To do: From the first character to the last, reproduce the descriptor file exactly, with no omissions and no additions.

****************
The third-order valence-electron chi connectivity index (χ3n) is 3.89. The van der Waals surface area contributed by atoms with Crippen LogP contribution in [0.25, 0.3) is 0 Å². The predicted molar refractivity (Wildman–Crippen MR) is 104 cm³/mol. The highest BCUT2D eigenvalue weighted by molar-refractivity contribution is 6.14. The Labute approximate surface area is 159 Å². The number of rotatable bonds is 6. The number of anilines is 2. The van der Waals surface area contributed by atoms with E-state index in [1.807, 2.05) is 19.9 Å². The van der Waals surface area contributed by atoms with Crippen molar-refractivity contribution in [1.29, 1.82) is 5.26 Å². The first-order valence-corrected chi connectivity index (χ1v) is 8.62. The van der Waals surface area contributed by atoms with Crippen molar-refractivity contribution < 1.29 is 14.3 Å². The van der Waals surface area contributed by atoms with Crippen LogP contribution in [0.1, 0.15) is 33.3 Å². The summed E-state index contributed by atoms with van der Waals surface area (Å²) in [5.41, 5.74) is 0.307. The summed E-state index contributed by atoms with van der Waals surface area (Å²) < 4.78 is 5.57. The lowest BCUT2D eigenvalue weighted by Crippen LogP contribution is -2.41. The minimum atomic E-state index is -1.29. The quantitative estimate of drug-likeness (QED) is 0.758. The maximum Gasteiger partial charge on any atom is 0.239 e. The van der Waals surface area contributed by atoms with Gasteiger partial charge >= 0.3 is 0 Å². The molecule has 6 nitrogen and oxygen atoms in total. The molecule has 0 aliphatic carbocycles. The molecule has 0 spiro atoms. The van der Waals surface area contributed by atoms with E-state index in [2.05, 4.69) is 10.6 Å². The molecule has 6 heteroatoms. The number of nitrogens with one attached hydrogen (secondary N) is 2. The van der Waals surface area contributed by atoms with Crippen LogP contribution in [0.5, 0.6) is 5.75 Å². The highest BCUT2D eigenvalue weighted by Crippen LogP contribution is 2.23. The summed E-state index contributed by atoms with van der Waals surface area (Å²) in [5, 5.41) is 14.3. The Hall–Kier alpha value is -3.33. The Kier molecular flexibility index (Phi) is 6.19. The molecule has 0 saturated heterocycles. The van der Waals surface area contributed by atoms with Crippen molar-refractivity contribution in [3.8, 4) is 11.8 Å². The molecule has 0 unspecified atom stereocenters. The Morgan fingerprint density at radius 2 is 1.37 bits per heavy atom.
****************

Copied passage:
The third-order valence-electron chi connectivity index (χ3n) is 3.89. The van der Waals surface area contributed by atoms with Crippen LogP contribution in [0.25, 0.3) is 0 Å². The predicted molar refractivity (Wildman–Crippen MR) is 104 cm³/mol. The highest BCUT2D eigenvalue weighted by molar-refractivity contribution is 6.14. The Labute approximate surface area is 159 Å². The number of rotatable bonds is 6. The number of anilines is 2. The van der Waals surface area contributed by atoms with E-state index in [1.807, 2.05) is 19.9 Å². The van der Waals surface area contributed by atoms with Crippen molar-refractivity contribution in [1.29, 1.82) is 5.26 Å². The first-order valence-corrected chi connectivity index (χ1v) is 8.62. The van der Waals surface area contributed by atoms with Crippen molar-refractivity contribution < 1.29 is 14.3 Å². The van der Waals surface area contributed by atoms with Crippen LogP contribution in [0.1, 0.15) is 33.3 Å². The summed E-state index contributed by atoms with van der Waals surface area (Å²) in [5.41, 5.74) is 0.307. The summed E-state index contributed by atoms with van der Waals surface area (Å²) < 4.78 is 5.57. The lowest BCUT2D eigenvalue weighted by Crippen LogP contribution is -2.41. The minimum atomic E-state index is -1.29. The quantitative estimate of drug-likeness (QED) is 0.758. The maximum Gasteiger partial charge on any atom is 0.239 e. The van der Waals surface area contributed by atoms with Gasteiger partial charge >= 0.3 is 0 Å². The molecule has 6 nitrogen and oxygen atoms in total. The molecule has 0 aliphatic carbocycles. The molecule has 0 spiro atoms. The van der Waals surface area contributed by atoms with E-state index in [2.05, 4.69) is 10.6 Å². The molecule has 6 heteroatoms. The number of nitrogens with one attached hydrogen (secondary N) is 2. The van der Waals surface area contributed by atoms with Crippen LogP contribution in [0.5, 0.6) is 5.75 Å². The highest BCUT2D eigenvalue weighted by Crippen LogP contribution is 2.23. The summed E-state index contributed by atoms with van der Waals surface area (Å²) in [5, 5.41) is 14.3. The Hall–Kier alpha value is -3.33. The Kier molecular flexibility index (Phi) is 6.19. The molecule has 0 saturated heterocycles. The van der Waals surface area contributed by atoms with Crippen molar-refractivity contribution in [3.8, 4) is 11.8 Å². The molecule has 0 unspecified atom stereocenters. The Morgan fingerprint density at radius 2 is 1.37 bits per heavy atom.